Honestly, there’s nothing else apart from that. To obliterate the narrator, get rid of the artist, so all that’s left is the story.
James Kelman

Kelman challenges the idea of swearing as taboo language. His protagonists use speech considered ‘working class.’ The stories give this underclass the right to speak, as a counter to the prevailing middle-class voice which Kelman rebels against. They are true to life and there is the sense that these characters’ lives will continue after the story ends.

The values of the ‘Everyman’ main character in The Bus Conductor Hines, represent Kelman’s war against cultural imperialism and the false identities, values and heritage forced upon his predominantly working-class protagonists.

Robert Hines is an extension of the protagonists found in the short stories. While Hines represents the underclass, he is also an outsider to that class because of his higher level of intelligence and irony. He dislikes the economic situation of his family, living in their tenement in Maryhill. However, he could have gained Highers at school but chose not to. He chose a profession where his income would be limited. He is a man locked in a cycle.

The question, which is hinted at and never answered, is whether the protagonists are products of their environment and upbringing, or whether they are individually responsible for their faults and actions. Could Hines break out of the cycle if he wanted to? There is a dark hint that Hines may not be so much in a circle as in a downward spiral when he returns to the notion of getting a gun. It is not clear why. Is it for criminal purposes or suicide? He had the ability and the intelligence to do something else with his life but he chose not to.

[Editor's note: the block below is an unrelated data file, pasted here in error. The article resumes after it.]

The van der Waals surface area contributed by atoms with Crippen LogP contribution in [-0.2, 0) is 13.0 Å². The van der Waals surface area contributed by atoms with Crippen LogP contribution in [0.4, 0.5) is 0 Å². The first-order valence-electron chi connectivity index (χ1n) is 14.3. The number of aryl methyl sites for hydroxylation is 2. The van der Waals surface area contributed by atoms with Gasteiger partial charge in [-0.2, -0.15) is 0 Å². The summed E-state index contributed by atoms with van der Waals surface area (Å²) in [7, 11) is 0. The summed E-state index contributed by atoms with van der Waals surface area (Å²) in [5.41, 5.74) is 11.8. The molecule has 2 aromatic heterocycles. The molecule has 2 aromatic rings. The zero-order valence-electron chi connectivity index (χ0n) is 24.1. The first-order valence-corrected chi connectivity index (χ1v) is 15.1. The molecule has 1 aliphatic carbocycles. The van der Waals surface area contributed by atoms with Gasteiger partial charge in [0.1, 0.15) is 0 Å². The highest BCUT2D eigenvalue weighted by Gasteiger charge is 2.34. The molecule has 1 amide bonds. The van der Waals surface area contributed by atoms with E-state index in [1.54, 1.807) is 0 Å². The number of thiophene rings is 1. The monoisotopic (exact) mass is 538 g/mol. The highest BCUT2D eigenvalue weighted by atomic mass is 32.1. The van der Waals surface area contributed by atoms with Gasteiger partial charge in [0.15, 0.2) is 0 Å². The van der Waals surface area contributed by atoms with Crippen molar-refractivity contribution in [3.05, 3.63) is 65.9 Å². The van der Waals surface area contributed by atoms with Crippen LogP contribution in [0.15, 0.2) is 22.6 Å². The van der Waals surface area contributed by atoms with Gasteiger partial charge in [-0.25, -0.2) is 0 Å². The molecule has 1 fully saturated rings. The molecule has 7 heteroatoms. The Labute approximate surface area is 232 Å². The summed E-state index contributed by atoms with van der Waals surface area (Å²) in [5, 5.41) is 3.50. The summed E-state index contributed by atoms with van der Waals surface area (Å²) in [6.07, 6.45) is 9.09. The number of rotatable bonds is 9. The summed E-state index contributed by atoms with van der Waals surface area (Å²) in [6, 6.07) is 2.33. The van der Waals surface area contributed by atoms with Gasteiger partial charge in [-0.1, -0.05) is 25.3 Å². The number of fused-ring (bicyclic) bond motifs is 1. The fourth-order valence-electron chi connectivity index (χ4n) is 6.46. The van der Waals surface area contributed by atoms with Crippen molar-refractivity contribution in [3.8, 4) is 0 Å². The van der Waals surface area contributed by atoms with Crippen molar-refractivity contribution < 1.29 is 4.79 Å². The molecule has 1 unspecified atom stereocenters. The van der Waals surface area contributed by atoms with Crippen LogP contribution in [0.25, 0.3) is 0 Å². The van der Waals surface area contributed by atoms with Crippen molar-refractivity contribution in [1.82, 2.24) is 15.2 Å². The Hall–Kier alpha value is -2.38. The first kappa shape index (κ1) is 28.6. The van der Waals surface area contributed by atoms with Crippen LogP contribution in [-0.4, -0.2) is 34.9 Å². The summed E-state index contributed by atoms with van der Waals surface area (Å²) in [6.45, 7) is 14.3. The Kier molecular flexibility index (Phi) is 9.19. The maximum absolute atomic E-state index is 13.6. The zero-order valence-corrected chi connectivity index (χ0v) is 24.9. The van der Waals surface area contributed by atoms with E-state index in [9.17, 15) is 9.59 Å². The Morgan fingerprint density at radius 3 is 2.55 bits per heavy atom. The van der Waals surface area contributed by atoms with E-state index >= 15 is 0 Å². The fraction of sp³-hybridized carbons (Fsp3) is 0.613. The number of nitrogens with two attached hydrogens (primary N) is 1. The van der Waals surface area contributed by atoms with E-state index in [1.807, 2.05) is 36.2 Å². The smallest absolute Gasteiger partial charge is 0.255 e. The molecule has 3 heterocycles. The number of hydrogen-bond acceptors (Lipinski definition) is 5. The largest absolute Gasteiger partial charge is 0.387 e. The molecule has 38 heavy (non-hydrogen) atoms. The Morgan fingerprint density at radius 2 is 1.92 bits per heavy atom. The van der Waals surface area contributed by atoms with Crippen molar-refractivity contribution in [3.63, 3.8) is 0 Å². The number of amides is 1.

A Disaffection portrays an alcoholic teacher adrift from society. Patrick Doyle is a 29-year-old teacher in an ordinary school. It is an often amusing presentation of a man whose lonely self-examinations reveal his frustration and the way in which he is increasingly bitter at the system he is employed to maintain. Patrick begins his rebellion, fuelled by drink and his passionate, unrequited love for a fellow teacher. He is unable to communicate with his friends or family and beneath the surface of the teacher who often shirks his responsibilities, he is a tragically disillusioned figure.

The Good Times is a collection of twenty short stories which could be seen as twenty fragments of people’s lives overheard. They are left without conclusion, leaving the reader waiting and wondering what will happen next. There is a sense of familiarity in the conversational tone of most of the stories and we are often privy to interior monologues.

There are lighthearted stories within this collection. ‘The Northwest Reaches’ features a doting husband who has so much fun with his wife that he decides to miss work. In Kelman’s work, few are happy for long without fate intervening and this story is to be savoured. 

How Late It Was, How Late is a depiction of Glaswegian life through the eyes of Sammy, an ex-convict, about forty years old. Sammy is blind after a weekend drinking heavily ended in violence. The police found him and knowing his history, subjected him to a brutal beating. Unsympathetic doctors, DSS officials and ‘friends’ who avoid him after his run in with the police refuse Sammy help. Sammy copes with his blindness, which leads to the reader’s admiration as he courageously battles on. He is still blind at the end of the novel, but there is anticipation as he escapes in the taxi, to travel to England, perhaps to a better life.

(Last updated in September 2004)